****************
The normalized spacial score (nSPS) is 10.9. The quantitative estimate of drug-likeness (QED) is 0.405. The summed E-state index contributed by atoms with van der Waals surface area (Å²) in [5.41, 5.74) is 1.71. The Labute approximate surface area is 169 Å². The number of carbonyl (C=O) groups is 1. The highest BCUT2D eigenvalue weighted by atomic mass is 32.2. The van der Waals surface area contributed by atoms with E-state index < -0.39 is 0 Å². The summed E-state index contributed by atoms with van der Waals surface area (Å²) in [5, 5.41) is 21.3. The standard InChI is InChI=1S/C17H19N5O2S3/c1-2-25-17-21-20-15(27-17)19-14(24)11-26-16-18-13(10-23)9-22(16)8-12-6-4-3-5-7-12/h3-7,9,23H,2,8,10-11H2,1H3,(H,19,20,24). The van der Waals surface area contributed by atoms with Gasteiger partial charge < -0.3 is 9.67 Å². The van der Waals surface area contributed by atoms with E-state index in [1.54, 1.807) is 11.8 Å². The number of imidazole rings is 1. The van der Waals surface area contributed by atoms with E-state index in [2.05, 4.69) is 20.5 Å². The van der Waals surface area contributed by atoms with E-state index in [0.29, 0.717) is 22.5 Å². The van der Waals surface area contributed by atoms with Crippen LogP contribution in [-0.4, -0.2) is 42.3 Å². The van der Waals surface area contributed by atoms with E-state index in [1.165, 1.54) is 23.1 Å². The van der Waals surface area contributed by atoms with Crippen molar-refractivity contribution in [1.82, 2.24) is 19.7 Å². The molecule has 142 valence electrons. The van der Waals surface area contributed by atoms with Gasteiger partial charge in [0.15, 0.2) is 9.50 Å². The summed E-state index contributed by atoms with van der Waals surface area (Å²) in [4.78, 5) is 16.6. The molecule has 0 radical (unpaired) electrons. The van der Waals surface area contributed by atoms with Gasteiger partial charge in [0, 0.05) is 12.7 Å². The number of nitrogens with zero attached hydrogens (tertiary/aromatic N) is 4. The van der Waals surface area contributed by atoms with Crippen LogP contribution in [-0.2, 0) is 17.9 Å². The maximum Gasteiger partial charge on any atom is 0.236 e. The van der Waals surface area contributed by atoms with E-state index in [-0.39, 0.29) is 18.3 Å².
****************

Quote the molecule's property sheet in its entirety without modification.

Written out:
The normalized spacial score (nSPS) is 10.9. The quantitative estimate of drug-likeness (QED) is 0.405. The summed E-state index contributed by atoms with van der Waals surface area (Å²) in [5.41, 5.74) is 1.71. The Labute approximate surface area is 169 Å². The number of carbonyl (C=O) groups is 1. The highest BCUT2D eigenvalue weighted by atomic mass is 32.2. The van der Waals surface area contributed by atoms with E-state index < -0.39 is 0 Å². The summed E-state index contributed by atoms with van der Waals surface area (Å²) in [5, 5.41) is 21.3. The standard InChI is InChI=1S/C17H19N5O2S3/c1-2-25-17-21-20-15(27-17)19-14(24)11-26-16-18-13(10-23)9-22(16)8-12-6-4-3-5-7-12/h3-7,9,23H,2,8,10-11H2,1H3,(H,19,20,24). The van der Waals surface area contributed by atoms with Gasteiger partial charge < -0.3 is 9.67 Å². The van der Waals surface area contributed by atoms with E-state index in [1.54, 1.807) is 11.8 Å². The number of imidazole rings is 1. The van der Waals surface area contributed by atoms with E-state index in [2.05, 4.69) is 20.5 Å². The van der Waals surface area contributed by atoms with E-state index in [0.29, 0.717) is 22.5 Å². The van der Waals surface area contributed by atoms with Crippen LogP contribution in [-0.4, -0.2) is 42.3 Å². The van der Waals surface area contributed by atoms with E-state index in [1.165, 1.54) is 23.1 Å². The van der Waals surface area contributed by atoms with Crippen molar-refractivity contribution in [1.82, 2.24) is 19.7 Å². The molecule has 142 valence electrons. The van der Waals surface area contributed by atoms with Gasteiger partial charge in [0.15, 0.2) is 9.50 Å². The summed E-state index contributed by atoms with van der Waals surface area (Å²) in [4.78, 5) is 16.6. The molecule has 0 radical (unpaired) electrons. The van der Waals surface area contributed by atoms with Gasteiger partial charge in [0, 0.05) is 12.7 Å². The number of nitrogens with zero attached hydrogens (tertiary/aromatic N) is 4. The van der Waals surface area contributed by atoms with Crippen LogP contribution in [-0.2, 0) is 17.9 Å². The maximum Gasteiger partial charge on any atom is 0.236 e. The van der Waals surface area contributed by atoms with E-state index in [-0.39, 0.29) is 18.3 Å².